30 September 2010

Segovia and the Roman Aqueducts

Two days ago, two friends and I ventured to Segovia, a small town of about 55,000 inhabitants that is 92km north/northwest of Madrid capital. Nestled in the region of Castilla y León, Segovia is home to a few very important historical sites in the history of this peninsula.

The process of arriving in Segovia was actually, and surprisingly, quite easy. From the north of the Madrid city center, we took a commuter train that rode very comfortably for very cheap. For 18€ roundtrip, we were whisked away at over 230 km/h through the Spanish countryside. The train was very modern, very smooth, and incredibly quiet as it sped through the plains, and then through the mountains, and then through the plains again, passing small villages, herds of cattle, and a picturesque landscape of which I have no pictures due to the aforementioned rapidity of the ride. After 30 minutes and 92 km, we got off of the train and caught a bus that took us 15 minutes into the center of town. And, from there, our day trip to Segovia officially began.

Alcázar, the castle once home to Fernando and Isabel
The history of Segovia is pretty interesting, well, of course, if you like history...

During the height of the Roman empire, Segovia was ruled by the Romans, evidence of which can be seen in many of the still-standing structures, most notably the aqueducts that tower over the center of town. During the invasion by the Moors in the 8th century, the town was abandoned but was eventually inhabited again by the Spanish and rose to prominence. Segovia is where Isabel I was declared Queen of Castille (note that Spain was not yet unified at this point, so for all intents and purposes, "Queen of Castille" was the same thing as "Queen of Spain"). Isabel and Fernando reigned from Alcázar, a beautiful castle on the edge of Segovia that overlooks the city and the surrounding countryside, and from here, the famed commission of Columbus' exploration of the West Indies took place, which subsequently became the "discovery" of America when Columbus' West Indies actually turned out to be the Caribbean. (Who knew?) Also, the first military academy in Spain was established in Segovia, and while it does not occupy the same building, it is still in operation today. Today, Segovia is a tourist attraction in and of itself. Hundreds of people come everyday to see Alcázar, the Roman Aqueducts, and the cathedral in the central plaza where Isabel was proclaimed Queen. While much of Segovia has been modernized, like much of Spain, there are still reminders around every corner of what used to be.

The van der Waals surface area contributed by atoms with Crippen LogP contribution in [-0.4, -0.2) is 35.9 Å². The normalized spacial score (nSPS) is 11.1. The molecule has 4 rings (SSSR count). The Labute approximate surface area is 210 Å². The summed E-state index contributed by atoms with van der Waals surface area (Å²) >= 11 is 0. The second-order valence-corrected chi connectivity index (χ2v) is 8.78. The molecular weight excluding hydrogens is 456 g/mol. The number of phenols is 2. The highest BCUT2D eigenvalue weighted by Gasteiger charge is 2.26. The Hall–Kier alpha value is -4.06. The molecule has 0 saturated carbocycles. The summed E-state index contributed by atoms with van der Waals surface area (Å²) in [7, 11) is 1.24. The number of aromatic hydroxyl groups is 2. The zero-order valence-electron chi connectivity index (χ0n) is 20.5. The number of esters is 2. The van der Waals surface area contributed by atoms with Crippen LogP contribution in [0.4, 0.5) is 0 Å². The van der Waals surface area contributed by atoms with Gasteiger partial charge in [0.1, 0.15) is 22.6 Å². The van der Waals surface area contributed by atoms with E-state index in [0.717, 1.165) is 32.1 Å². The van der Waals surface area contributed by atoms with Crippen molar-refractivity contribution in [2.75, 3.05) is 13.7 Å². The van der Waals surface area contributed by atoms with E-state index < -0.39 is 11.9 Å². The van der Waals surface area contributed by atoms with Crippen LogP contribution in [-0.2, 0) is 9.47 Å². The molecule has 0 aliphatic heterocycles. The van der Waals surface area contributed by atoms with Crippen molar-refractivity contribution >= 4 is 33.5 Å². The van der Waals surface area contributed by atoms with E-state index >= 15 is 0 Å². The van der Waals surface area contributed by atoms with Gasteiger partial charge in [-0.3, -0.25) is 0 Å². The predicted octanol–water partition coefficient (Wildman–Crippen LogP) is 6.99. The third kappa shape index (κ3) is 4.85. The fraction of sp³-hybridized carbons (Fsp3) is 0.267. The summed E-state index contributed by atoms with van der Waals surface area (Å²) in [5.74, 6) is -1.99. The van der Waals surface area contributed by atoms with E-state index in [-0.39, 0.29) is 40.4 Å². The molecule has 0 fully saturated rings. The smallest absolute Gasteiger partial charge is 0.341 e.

The Roman Aqueducts
My trip to Segovia was the first that I have taken outside of Madrid, and I think that it was a good first choice. First of all, I love history, and having learned about Ferdinand and Isabella growing up, I found it fascinating to go to their castle, stand in their throne room, and see the landscape over which they ruled during one of the great eras in Spanish history. The site of the aqueducts looming over the town, predating anything Spanish and representing the oldest structure that I have ever seen was also quite incredible. The narrow cobblestone streets were very reminiscent of old Madrid, yet they were slightly different, slightly more quaint, slightly more welcoming. Life in Segovia seemed to be a bit more relaxed, less pressure than in the metropolis of Madrid. Some businesses didn't even open until after noon, and restaurants began to fill up for lunch around 1. The people seemed happy, relaxed, and to my recollection, I did not see a single person rushing anywhere...to do, well, anything.

In Segovia lives the same romantic entanglement of antiquity and modernity that is seen in Madrid and ostensibly all over Spain and Europe. I am not surprised by this, as I expect to see the same sort of thing through all of my travels, but, for some reason, I feel like mentioning it again. I just like the constant contrasts that can be seen everywhere you look. I enjoy seeing a society in which history is not forgotten but, instead, is embraced and lived in. While the people of Segovia in no way interact with the Roman Aqueducts, they allow them to remain standing as a symbol of how things were. While the Alcázar castle serves no real purpose in today's society, there is still a need for it in Segovia; there is still a connection to it. Segovia just isn't Segovia without those things.

Click here to see the rest of the pictures that I took on my trip.

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